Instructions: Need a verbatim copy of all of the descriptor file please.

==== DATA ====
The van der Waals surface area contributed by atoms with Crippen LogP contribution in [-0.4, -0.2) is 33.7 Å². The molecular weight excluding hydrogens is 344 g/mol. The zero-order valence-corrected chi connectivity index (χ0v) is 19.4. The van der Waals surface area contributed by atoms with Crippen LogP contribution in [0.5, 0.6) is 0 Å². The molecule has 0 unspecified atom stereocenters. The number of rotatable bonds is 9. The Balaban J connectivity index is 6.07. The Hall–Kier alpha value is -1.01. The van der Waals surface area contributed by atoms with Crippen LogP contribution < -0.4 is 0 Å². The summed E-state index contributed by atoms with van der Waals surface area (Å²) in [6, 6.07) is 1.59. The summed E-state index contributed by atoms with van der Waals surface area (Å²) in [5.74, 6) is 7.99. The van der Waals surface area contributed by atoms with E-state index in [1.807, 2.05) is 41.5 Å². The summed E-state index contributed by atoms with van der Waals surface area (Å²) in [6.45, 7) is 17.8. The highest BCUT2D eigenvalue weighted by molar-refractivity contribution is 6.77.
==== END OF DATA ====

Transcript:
The van der Waals surface area contributed by atoms with Crippen LogP contribution in [-0.4, -0.2) is 33.7 Å². The molecular weight excluding hydrogens is 344 g/mol. The zero-order valence-corrected chi connectivity index (χ0v) is 19.4. The van der Waals surface area contributed by atoms with Crippen LogP contribution in [0.5, 0.6) is 0 Å². The molecule has 0 unspecified atom stereocenters. The number of rotatable bonds is 9. The Balaban J connectivity index is 6.07. The Hall–Kier alpha value is -1.01. The van der Waals surface area contributed by atoms with Crippen LogP contribution < -0.4 is 0 Å². The summed E-state index contributed by atoms with van der Waals surface area (Å²) in [6, 6.07) is 1.59. The summed E-state index contributed by atoms with van der Waals surface area (Å²) in [5.74, 6) is 7.99. The van der Waals surface area contributed by atoms with E-state index in [1.807, 2.05) is 41.5 Å². The summed E-state index contributed by atoms with van der Waals surface area (Å²) in [6.45, 7) is 17.8. The highest BCUT2D eigenvalue weighted by molar-refractivity contribution is 6.77.